Thursday, February 19, 2009

Some new vehicle travel numbers

As I sit waiting for “This Week in Petroleum” to update I wandered over to the Federal Highway Administration to see if the latest Traffic Volume data was available. And it is, with the numbers for December 2008 just having been posted. The reason for the interest can be seen in the plot of miles driven, that they provide, and this is the new one:

Source FHWA

It actually looks a little more fearsome than it is.
UPDATE: The TWIP information has been added.

The data plotted above is a 12-month rolling average, and when you look at the individual month data, and use the urban highways plot as representative (the argument also holds for the rural and total) you can see that driving started to drop last December relative to 2006. Through all of last year it has been down relative to 2007, but with the December figures we are starting to stabilize, and come closer to the previous years figures.

Source FHWA

In fact if you look at the regional plot, the Northeast is slightly up on last year, and most of the other regions are not down much (relative to the previous drops of around 5%).

Source FHWA

So this may mean that for most of us the situation may be stabilizing (sorry West Coast, not you yet). Now this data is still a couple of months old, and it shows that the drop is still going on, but demand for fuel may be leveling off.

Added: A little late today, the TWIP now is up, let me add the two plots from this week that I have been looking for. The first is the demand curve. Now we know from the second figure that driving started its dive last December, so the comparison is with what was already turning into a drop, but if you look at this week’s gasoline demand:

Then you can see that current demand, which equated to the same number as this time last year last week, has just risen above it this week based on four-week averaging. However if you look at the tabulated numbers the week saw a drop of 100,000 bd on average, which is down 200,000 bd on a year ago.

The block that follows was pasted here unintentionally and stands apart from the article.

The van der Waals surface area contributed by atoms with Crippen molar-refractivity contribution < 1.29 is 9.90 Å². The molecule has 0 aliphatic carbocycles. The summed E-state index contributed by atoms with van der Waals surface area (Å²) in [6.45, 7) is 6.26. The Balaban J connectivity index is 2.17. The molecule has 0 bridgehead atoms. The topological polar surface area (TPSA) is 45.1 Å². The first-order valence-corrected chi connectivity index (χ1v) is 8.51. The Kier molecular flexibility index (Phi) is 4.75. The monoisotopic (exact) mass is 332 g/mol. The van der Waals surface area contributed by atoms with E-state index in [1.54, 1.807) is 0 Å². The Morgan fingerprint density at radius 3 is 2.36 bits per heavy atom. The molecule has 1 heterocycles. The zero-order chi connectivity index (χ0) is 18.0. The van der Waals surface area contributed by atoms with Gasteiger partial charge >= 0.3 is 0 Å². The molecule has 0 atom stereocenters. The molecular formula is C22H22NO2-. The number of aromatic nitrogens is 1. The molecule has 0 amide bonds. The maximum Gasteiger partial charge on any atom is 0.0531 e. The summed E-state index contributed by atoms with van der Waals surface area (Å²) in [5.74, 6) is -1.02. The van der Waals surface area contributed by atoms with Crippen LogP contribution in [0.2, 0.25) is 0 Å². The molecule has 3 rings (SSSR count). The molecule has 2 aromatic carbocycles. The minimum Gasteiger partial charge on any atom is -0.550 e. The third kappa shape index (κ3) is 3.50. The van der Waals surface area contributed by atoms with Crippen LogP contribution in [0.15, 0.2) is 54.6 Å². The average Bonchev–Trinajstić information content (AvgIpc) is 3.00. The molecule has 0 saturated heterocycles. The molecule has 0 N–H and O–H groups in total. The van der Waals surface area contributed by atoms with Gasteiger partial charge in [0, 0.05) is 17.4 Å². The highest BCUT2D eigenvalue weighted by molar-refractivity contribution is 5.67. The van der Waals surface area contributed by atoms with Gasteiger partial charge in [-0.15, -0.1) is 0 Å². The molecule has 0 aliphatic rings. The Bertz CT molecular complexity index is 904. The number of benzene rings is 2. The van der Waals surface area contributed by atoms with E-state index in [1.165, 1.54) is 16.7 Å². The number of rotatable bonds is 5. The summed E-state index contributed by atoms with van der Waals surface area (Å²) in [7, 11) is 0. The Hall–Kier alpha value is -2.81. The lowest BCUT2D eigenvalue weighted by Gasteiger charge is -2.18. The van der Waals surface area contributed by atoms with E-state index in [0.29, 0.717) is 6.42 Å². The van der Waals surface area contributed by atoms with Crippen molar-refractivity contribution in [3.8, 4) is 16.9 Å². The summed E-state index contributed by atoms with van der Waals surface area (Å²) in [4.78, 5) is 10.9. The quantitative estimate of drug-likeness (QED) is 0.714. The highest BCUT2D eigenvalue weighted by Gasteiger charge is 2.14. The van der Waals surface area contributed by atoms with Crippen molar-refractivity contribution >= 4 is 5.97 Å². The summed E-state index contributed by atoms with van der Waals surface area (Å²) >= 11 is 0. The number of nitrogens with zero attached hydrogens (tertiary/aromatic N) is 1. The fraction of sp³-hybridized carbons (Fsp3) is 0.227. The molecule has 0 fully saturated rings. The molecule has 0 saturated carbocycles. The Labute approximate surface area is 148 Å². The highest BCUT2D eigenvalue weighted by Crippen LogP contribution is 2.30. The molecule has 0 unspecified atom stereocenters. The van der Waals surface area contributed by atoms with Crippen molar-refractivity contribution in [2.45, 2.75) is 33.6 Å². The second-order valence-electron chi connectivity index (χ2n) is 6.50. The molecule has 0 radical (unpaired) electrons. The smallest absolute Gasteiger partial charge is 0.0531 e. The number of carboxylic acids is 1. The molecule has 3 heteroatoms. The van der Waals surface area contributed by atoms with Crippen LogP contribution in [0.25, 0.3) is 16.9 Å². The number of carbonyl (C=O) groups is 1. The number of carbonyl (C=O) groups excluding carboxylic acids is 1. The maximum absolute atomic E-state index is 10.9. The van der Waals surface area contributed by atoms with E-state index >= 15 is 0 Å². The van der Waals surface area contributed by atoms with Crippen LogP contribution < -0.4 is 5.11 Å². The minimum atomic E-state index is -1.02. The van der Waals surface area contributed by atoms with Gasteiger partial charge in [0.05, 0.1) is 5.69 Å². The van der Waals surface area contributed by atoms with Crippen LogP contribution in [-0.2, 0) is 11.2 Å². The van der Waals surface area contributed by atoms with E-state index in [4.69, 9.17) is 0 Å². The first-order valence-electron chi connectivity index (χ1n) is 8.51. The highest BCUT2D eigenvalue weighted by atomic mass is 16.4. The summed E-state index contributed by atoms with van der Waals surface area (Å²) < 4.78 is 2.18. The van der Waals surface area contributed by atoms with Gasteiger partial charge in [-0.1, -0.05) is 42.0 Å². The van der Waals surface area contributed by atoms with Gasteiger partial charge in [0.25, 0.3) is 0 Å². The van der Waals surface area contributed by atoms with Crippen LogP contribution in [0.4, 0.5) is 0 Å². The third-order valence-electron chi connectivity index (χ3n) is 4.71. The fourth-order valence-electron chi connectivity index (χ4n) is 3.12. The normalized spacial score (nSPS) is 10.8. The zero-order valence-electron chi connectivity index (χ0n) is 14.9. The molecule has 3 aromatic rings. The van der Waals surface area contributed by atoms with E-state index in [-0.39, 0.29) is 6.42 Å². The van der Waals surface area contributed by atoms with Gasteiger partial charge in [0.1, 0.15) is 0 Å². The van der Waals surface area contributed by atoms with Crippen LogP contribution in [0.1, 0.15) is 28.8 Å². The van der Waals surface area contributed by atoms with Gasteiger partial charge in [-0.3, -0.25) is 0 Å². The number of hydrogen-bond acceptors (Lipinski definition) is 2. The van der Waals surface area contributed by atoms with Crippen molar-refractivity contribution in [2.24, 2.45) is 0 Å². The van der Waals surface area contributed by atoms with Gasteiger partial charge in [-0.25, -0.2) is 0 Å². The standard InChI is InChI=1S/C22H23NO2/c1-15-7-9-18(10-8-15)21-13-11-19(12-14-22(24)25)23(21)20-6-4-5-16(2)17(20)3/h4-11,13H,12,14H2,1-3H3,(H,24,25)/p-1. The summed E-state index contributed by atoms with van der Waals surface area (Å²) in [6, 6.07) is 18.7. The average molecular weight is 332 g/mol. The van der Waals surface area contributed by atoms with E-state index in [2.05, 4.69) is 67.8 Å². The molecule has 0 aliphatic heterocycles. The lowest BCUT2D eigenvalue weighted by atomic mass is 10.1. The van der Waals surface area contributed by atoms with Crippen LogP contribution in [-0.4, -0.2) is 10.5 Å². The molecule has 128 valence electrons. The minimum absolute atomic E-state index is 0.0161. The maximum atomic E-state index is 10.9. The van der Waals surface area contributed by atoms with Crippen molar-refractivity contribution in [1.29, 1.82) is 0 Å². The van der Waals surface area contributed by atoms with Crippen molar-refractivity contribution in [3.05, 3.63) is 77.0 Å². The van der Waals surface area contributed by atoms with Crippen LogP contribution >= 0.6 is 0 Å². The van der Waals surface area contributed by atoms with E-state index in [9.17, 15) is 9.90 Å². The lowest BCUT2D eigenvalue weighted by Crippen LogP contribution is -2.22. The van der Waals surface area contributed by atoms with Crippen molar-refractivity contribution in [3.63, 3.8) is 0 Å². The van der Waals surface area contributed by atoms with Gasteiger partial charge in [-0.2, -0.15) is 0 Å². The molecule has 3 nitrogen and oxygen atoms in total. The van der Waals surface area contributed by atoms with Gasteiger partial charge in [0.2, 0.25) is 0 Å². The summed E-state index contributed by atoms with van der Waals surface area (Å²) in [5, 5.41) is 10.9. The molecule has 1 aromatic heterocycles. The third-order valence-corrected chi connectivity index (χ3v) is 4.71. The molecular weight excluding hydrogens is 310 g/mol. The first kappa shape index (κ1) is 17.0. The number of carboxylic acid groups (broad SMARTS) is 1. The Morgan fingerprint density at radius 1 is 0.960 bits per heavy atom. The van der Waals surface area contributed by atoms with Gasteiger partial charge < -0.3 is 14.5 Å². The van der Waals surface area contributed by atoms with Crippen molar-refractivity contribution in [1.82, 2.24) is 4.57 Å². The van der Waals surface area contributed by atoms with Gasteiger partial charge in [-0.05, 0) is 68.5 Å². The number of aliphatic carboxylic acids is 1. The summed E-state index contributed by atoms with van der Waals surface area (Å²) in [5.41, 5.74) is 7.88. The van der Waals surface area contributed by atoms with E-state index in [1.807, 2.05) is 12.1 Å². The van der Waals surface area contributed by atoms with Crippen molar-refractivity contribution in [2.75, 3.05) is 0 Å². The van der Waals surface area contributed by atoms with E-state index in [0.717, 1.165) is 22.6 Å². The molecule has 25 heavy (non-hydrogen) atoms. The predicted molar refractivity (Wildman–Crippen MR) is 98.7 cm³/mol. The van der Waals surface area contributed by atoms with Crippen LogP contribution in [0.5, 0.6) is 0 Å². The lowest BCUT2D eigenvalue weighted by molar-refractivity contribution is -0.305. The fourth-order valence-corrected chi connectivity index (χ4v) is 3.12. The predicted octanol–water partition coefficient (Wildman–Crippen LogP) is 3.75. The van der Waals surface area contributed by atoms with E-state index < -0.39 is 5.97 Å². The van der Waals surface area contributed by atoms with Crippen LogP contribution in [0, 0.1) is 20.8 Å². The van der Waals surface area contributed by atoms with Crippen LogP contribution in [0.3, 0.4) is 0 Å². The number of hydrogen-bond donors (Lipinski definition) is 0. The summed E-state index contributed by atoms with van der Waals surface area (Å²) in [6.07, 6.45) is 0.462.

Which takes up back to see what is going into the refineries, and this is still paralleling the drop of last year. It is currently about 300,000 bd below last year’s figure.

Gas prices have now been rising for 3 weeks, while home heating oil prices have been falling for five weeks. But even as refinery input bottomed out at this time last year, so it appears to be doing the same again this year, although we may have to wait a week or two to see a clearer trend.



  1. Can you help me understand something in TWIP?

    TWIP reports refinery inputs as 14.2 mbd (4-week average), which isn't far off the level of a year ago. The highest they've been recently was 16.2 mbd, in July 2007, and the average for 2007 was 15.2 mbd.

    We're used to thinking that the US consumes a quarter of the world's oil, around 20 mbd. The BP workbook gives 20.7 mbd as the actual average consumption for 2007.

    TWIP's imports of gasoline plus distillates averaged 1.4 mbd in 2007. Adding these to the refinery inputs, we have an apparent shortfall of 4.2 mbd compared to the estimated consumption. What's included in this shortfall?

  2. There are other inputs to the refinery, other than just crude oil. If you go to the refinery and blender net input page and you divide the numbers by the days in the month and take June 08, for example. The total input to the refinery of all fluids was 17.84 mbd. Of this only 15.38 mbd was crude oil - the rest was made up as you see from the table. In addition some crude may be put into the SPR. We imported 1.3 mbd of gasoline in June, and about 0.2 mbd of distillates. That gets us to 19.3 mbd, I am not sure if corn ethanol is counted in the total refinery package or not, will check.